Cutting Sugar in Packaged Foods Could Reduce Disease, Save Lives

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Cutting Sugar in Packaged Foods Could Reduce Disease, Save Lives

Reducing the sugar content of packaged foods and beverages could substantially limit cases of chronic diseases like cardiovascular disease and diabetes — and save lives — according to a new study published in the journal Circulation.

Researchers were interested in examining the potential impact of proposed voluntary targets for sugar reduction, drafted by a group called the U.S. National Salt and Sugar Reduction Initiative — a partnership of local, state, and national health organizations led by the New York City Department of Health. These reductions were first proposed in 2018, and finalized earlier this year, with the goal of major food and beverage companies gradually and voluntarily reformulating their products . The researchers were interested in not just the potential population-wide health benefits of widespread sugar reduction, but also the costs and overall economic impact.

In the model they created for the study, the researchers assumed that 50% of the food and beverage industry would follow the recommended 20% cut in sugar from packaged foods and 40% cut in sugar from bottled or canned beverages. The model followed a simulated national representative U.S. population until age 100 or death, starting in 2019.

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Various benefits of widespread sugar reduction

The researchers found that in their model, 10 years after 50% of the food and beverage industry followed the recommended sugar reductions, the United States could expect to see a $4.28 billion reduction in health care costs. Over the lifetime of the current adult population ages 35 to 79 — not even counting any benefits in other people — there would be over $118 billion in health care savings due to lower rates and severity of chronic diseases. When lower productivity due to chronic diseases was factored in, the total economic benefit climbed to over $160 billion. Since the calculations they made were conservative, the researchers pointed out that these results most likely actually underestimate the benefits of widespread sugar reduction.

Purely in terms of health benefits, the researchers found that sugar reduction in their model would lead to 2.48 million fewer cardiovascular events like heart attacks and strokes, 490,000 fewer deaths from cardiovascular disease, and 750,000 fewer cases of diabetes over the lifetime of the current population. There would be a gain of 6.67 million quality-adjusted years of life. The researchers also found that the greatest gains in health would be seen in Black and Hispanic, lower-income, and less educated Americans — but that nearly every segment of the population would see improved health.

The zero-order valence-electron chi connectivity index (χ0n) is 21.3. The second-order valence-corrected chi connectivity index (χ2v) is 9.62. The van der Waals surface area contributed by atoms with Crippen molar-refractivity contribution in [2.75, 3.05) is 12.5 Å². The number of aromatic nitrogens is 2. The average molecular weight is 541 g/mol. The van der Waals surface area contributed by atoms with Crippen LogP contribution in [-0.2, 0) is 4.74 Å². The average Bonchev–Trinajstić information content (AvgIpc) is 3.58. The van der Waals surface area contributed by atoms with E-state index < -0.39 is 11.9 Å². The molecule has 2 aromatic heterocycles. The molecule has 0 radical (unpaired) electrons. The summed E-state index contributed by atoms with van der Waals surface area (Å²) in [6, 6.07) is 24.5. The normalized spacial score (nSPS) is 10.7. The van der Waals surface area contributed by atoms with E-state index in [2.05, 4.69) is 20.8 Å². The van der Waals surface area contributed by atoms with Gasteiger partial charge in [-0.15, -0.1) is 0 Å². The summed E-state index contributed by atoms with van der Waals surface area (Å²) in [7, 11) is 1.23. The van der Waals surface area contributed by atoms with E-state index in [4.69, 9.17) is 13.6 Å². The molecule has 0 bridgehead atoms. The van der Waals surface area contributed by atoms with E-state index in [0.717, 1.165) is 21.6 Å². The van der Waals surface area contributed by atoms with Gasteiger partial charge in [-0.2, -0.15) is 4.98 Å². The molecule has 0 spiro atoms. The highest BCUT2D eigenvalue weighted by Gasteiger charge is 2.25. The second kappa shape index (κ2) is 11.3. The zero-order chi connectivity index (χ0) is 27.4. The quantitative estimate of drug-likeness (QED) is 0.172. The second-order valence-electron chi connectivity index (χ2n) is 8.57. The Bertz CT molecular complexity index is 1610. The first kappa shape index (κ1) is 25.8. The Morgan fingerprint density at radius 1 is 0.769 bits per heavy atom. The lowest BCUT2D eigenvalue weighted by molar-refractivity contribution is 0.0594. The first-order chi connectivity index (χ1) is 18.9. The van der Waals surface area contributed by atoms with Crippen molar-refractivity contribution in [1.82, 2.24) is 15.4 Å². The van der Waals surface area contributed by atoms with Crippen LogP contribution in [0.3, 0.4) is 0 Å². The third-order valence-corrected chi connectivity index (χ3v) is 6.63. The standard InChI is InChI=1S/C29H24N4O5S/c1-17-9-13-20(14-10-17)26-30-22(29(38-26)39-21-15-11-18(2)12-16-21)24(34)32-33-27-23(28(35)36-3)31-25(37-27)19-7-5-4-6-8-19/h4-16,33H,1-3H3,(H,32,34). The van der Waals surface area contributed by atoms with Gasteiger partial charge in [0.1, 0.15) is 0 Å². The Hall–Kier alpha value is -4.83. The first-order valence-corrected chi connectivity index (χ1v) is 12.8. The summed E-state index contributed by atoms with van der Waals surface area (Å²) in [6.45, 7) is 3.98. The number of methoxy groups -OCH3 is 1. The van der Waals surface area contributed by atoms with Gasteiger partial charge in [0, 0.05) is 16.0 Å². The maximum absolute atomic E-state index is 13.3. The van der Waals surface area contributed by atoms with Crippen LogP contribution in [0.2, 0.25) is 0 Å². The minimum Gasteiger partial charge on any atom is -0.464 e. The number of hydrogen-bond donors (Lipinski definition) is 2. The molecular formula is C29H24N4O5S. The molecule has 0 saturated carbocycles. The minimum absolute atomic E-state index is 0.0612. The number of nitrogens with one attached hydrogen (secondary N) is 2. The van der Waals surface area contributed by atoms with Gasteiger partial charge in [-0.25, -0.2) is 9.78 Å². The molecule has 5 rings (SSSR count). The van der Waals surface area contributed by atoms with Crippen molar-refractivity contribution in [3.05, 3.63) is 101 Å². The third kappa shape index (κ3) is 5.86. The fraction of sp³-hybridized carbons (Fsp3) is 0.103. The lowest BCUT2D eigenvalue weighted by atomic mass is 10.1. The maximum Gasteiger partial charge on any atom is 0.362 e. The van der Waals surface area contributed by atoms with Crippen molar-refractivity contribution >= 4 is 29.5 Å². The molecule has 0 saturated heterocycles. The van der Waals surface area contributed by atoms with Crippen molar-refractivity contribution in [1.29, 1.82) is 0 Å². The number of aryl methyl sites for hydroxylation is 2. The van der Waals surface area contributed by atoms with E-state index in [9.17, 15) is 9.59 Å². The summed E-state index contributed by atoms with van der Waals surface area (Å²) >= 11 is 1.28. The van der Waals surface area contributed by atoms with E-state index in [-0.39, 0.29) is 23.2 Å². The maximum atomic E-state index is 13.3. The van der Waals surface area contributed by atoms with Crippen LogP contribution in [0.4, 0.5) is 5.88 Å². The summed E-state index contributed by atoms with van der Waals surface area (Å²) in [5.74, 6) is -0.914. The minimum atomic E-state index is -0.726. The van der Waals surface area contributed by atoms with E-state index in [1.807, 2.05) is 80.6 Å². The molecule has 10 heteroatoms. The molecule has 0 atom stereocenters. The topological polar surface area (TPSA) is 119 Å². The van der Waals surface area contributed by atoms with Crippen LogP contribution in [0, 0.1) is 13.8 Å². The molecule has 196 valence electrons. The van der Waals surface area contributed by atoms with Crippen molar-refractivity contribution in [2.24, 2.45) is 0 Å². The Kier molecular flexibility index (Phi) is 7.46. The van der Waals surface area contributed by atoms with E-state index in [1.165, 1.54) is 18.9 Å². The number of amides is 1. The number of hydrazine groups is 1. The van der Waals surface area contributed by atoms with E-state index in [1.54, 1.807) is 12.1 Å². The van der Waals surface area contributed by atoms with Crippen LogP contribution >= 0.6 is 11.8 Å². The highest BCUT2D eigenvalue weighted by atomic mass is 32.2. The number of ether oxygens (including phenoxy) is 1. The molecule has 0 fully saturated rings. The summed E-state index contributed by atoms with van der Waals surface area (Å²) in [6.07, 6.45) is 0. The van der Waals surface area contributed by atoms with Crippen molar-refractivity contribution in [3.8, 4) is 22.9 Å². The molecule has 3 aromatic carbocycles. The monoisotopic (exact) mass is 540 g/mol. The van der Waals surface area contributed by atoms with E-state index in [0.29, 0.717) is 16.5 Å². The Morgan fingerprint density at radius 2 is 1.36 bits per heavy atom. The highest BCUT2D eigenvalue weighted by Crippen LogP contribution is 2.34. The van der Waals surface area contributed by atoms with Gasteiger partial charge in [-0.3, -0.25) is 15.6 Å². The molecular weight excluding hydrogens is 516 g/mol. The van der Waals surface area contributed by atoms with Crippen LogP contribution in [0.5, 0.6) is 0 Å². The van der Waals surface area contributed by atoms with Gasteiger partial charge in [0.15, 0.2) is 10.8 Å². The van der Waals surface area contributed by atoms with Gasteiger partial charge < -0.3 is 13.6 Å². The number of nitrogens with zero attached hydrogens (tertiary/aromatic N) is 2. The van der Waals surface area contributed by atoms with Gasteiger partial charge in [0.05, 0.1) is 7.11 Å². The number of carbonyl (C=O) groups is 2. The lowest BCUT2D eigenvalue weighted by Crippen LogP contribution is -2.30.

In evaluating the cost-effectiveness of the sugar reduction policy — after all, reformulating products isn’t free — the researchers found that the sugar reductions would become cost-effective after six years, highly cost-effective after seven years, and cost-saving after nine years, based on the industry cost balanced against gains in quality-adjusted life years.

“We hope that this study will help push the reformulation initiative forward in the next few years,” said study author Siyi Shangguan, MD, an attending physician at Massachusetts General Hospital, in a news release. “Reducing the sugar content of commercially prepared foods and beverages will have a larger impact on the health of Americans than other initiatives to cut sugar, such as imposing a sugar tax, labeling added sugar content, or banning sugary drinks in schools.”

Want to learn more about eating well with diabetes? Read “Improving Your Recipes: One Step at a Time,” “Top Tips for Healthier Eating,” and “Strategies for Healthy Eating With Diabetes.”

Quinn Phillips

Quinn Phillips

Quinn Phillips on social media

A freelance health writer and editor based in Wisconsin, Phillips has a degree from Harvard University. He is a former Editorial Assistant for Diabetes Self-Management and has years of experience covering diabetes and related health conditions. Phillips writes on a variety of topics, but is especially interested in the intersection of health and public policy.

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